The alarm goes off at 7:20am. I have 10 minutes before my three year old needs her medicine. I hate waking her up for meds, I wish she could sleep as long as she needs. Before I can dwell on this I hear my 10 month old son start to cry, time to get up.
He greets me with the most beautiful smile and a laugh that seems to say “Oh hey, there you are. Did you know I was calling for you?” My heart melts. Time is running out and I can’t feed him immediately so I pick him up, grab the meds and head to my daughters room. He starts crying and squirming in my arms, trying to find his favourite food source. Poor guy, I wish I could instantly ease his hunger instead of prolonging it. I hope he knows how much I love him.
I sit beside her on the bed and cradle him in my arms. Finally he’s able to nurse. Gently I try to wake my daughter, but she is not in the mood. Thrashing and whining that she doesn’t want to take her medicine. I don’t blame her, it tastes foul and makes her nauseous. But, I remind her, it keeps her healthy so she can continue to run around and play with her friends. She doesn’t care, she’s three after all, long term advantages don’t mean much.
She’s getting worked up, kicking and hitting the wall, her bed, me and her brother. I have to stop him mid feed, put him on the floor for safety and then try to calm his sister. My sons cries fill the room, protesting that he wants more. My heart aches for his struggle but his sister needs some support right now. She needs to calm down and take her time sensitive medication.
After she’s relaxed a bit and taken her meds I immediately pick my son up and continue to nurse. He makes adorable little sounds, sighs of contentment that he’s finally back where he wants to be, snuggled with mom and eating, his happy place. I stroke his face and hair softly then put my forefinger in the palm of his hand so he can grab on. I gently rub my thumb over the back of his hand.
Suddenly my daughter gives a cough. Not a clearing her throat or fighting a cold cough but an, “I might get sick,” cough. After two years of living with cystinosis and taking awful medicine, I know that cough well. I desperately hope that she can hold off at least until her body has had enough time to absorb the meds.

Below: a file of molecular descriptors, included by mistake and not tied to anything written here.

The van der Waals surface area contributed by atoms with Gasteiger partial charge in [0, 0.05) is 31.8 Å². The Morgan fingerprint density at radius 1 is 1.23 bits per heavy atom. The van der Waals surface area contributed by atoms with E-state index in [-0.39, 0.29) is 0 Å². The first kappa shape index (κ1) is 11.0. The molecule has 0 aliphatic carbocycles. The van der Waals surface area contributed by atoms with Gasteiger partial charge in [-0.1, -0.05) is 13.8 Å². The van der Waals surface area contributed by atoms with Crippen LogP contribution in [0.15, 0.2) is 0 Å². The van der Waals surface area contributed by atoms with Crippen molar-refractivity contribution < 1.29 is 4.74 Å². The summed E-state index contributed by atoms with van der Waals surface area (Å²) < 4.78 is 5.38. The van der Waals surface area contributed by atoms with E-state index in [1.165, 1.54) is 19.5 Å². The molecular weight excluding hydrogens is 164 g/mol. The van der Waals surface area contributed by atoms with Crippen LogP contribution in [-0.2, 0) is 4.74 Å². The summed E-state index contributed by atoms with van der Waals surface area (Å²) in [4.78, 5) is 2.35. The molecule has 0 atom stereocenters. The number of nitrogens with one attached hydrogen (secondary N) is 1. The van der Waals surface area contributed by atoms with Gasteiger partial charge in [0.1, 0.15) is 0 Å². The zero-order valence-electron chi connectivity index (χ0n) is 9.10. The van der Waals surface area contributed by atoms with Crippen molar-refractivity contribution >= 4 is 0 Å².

We go downstairs and I ask my daughter to lie on the couch and watch tv. If she stays still and doesn’t get worked up there’s a chance she won’t get sick. If she’ll eat some food that’s even better. I let my son down and off he goes, patrolling the area for anything he can get his hands on, the more off limits the better. Then he’s pulling himself up on the couch trying to grab and play with his sister. My happy, busy little boy.
In the kitchen while making breakfast I watch them through the pass through. My daughter’s feet dangling off the couch. My son standing at the patio door, leaning against the glass and smacking his chubby little hands against it. Occasionally he presses his face to the glass, just for a taste, laughing to himself afterwards. It must be nice to be amused by everything.
Despite the rocky start to the morning his laughter and good mood are infectious. He gives me a sense of calm and happiness, despite my worries for the nauseous little girl on the couch. I hope he knows how much that means to me.
I let my daughter eat her eggs, 1 of only 10 or so foods she will consent to eat, on the couch. Anything I can do to keep her from getting sick. My son goes in the high chair for some baby mush the package says is oatmeal. He lunges for the spoon immediately and continuously between every bite, like he just can’t get enough. The difference in appetite between my children is almost comical. As I look over to see my daughter pick the tiniest piece of egg she can find and very slowly chew, it’s comforting to know that at least my son has a rich and varied diet. Maybe I’m not a total failure.
Seconds after taking my son out of the high chair, my daughter suddenly sprints into the kitchen, hands tightly clasped over her mouth. My heart sinks as I realize that all our efforts have been in vain. Leaving him hastily on the ground I go after her and find a bowl to place on the floor. I hold her hair away from her tiny face and gently rub her back while she looses the little amount of food she’d eaten. At least it’s been well over 30 minutes since she had her meds. I won’t have to administer them again.
Tired of being left to his own devices, my son chooses this very moment to need me too. He’s crying and leaning into me, grabbing and clutching to try make it clear that he wants up now. If only I could comfort both of my children together, but she’s still sick and getting upset that her brother is literally stepping over her to get to me. I hope he knows how much I want to comfort him as well.
Afterwards she starts to feels much better so I’m able to pick up my son and we all sit together and watch some more tv. He’s able to be close to me while he plays and she’s able to lie close to me while she gets some rest. Later, when it’s just me and my son in his room, I rock him in my arms and sing to him before nap time. Today I hold him a little bit closer, smell his hair and try to commit this moment to memory. My beautiful, squishy baby boy, leaning his head into my chest. So full of curiosity and laughter. Easy going and loving.
I worry that he feels left out when my daughter needs some extra attention. Maybe he doesn’t realize just how special he is. Special to me, to his dad and especially to his sister. I’ll never be able to fully articulate the kind of joy and wonder that he’s brought to this family. I hope he knows how important that is, how important he is, and how much his family loves him, now and forever.